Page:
The Neapolitan Novels, Elena Ferrante’s four-piece masterwork, is rightly the literary sensation of its time. The epic narrative, sweeping over decades, gallivanting across the life of a neighbourhood – a city – a country – an epoch, rummaging through the lives of the two protagonists, a pair locked in an inescapable lifelong bond, a bond formed in a childhood’s fear and wonder, the narrative grips and tears the reader along with it. In our company Elena and Lila grow from girls into women, they explore, they age; we are with them as they blossom and as they fade away. Raw human emotion burns through the loves, the betrayals, the hopes, tragedies, and disappointments of these beautiful women. Along the way, Ferrante does what all great writers do, and once she has you within the warm embrace of her novel, she moves you, she touches and caresses you.
And then, in between the second reading fiercely demanded, now a third, and if only for a while at least, life outside of her Naples, her Italy, feels clearer, the contours of reality sharper, crisper, and she does it by fudging our understandings, our beliefs, our selves.
It is brutal of course, but so is life. A hopeless, violent neighbourhood lurks in the background – soaked in a heavy, leaden, kind of poverty, the kind that nobody ever truly leaves behind – it exhausts the dreams of youth, exchanging them for dead eyes and track marks. The neighbourhood is a place where escape is rare, its dangers fitful and sudden, shadows dancing in the candlelight. And Ferrante tells it all bluntly. In calm, unobtrusive prose we read a wedding night rape, a sixteen year old given over to a life of routine unhappiness. Vicious beatings. We perch in the corner of the room watching this young girl, Lila, crawling across the carpet on hands and knees, crumpled helplessly under the fists of a once gentle lover. A man turned into a beast by the need to be a man. As this man-beast, the real man, stalks over his wife, the girl, through swollen lips and blood-stained teeth, smiles at her silent, gaping toddler, ‘daddy and I are playing, we are having fun’.
But life is not only brutal, and neither are the four-pieces of this elaborate jigsaw. There are the brief glimpses of burning passion, the dazzling hopes invested by both women in a vain and shallow hearted man, hopes we always know can only end in betrayal. There is the mundane. Be it disappointing, unfulfilling sex in the form of Elena’s husband’s laborious, aching, orgasms. And sex, Lila can do without. Motherhood too is unsentimental in Ferrante, children can disappoint, they get in the way. When they don’t, and cue the title of the last installment, they can break your heart.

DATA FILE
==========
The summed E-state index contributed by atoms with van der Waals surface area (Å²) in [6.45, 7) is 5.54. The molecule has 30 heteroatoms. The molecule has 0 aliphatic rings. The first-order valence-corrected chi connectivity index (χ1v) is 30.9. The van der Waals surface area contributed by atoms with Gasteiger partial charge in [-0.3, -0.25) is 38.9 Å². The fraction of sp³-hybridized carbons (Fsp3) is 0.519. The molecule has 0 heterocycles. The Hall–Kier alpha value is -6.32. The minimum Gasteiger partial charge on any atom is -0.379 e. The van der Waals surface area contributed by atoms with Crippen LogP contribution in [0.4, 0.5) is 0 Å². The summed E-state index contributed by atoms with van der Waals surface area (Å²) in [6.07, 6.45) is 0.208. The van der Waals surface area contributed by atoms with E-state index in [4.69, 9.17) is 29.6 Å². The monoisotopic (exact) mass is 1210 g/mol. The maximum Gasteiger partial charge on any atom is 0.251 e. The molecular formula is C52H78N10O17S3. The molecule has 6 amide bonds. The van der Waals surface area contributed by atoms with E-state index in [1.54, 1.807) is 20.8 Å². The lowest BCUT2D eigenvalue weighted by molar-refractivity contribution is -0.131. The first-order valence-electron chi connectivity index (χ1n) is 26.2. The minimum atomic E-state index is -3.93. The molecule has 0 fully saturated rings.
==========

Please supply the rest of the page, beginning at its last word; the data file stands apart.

The soul of this tetralogy is a cast of neighbours, friends, acquaintances. An elaborate, intricately woven web of characters gradually eaten away by time. Fading from the picture, they lose their shapes, perhaps briefly returning as shadows of somebody we once knew, but only to fade finally into the dust, overwhelmed – or rather, in the final reckoning, underwhelmed by life. Perhaps we find them dead, alone, in a shit and piss covered train car with a needle still in their arm. Or, simply, they might just clutch their chest, gasp in one final gulp of the neighbourhood, and then keel over.
This story is confronting, it is ambiguous, it escapes at the very point when you feel you may have captured it, it exceeds just as it reduces, and more than anything it embraces. It is about masculinity, feminism, vulnerability and strength. It is about freedom, In Ferrante’s world, life is a struggle to break free, to win the right to create oneself, a struggle which can never be completely successful. The neighbourhood, restricting social expectations, poverty, ignorance, violence, life is full of traps to escape. In the end this novel is neither here nor there. It is reflective, and it is powerful because it feels like life, and it shows us just enough of ourselves, just a glimpse. And we should listen when Ferrante tells us that ‘unlike stories, real life, when it has passed, inclines toward obscurity, not clarity.’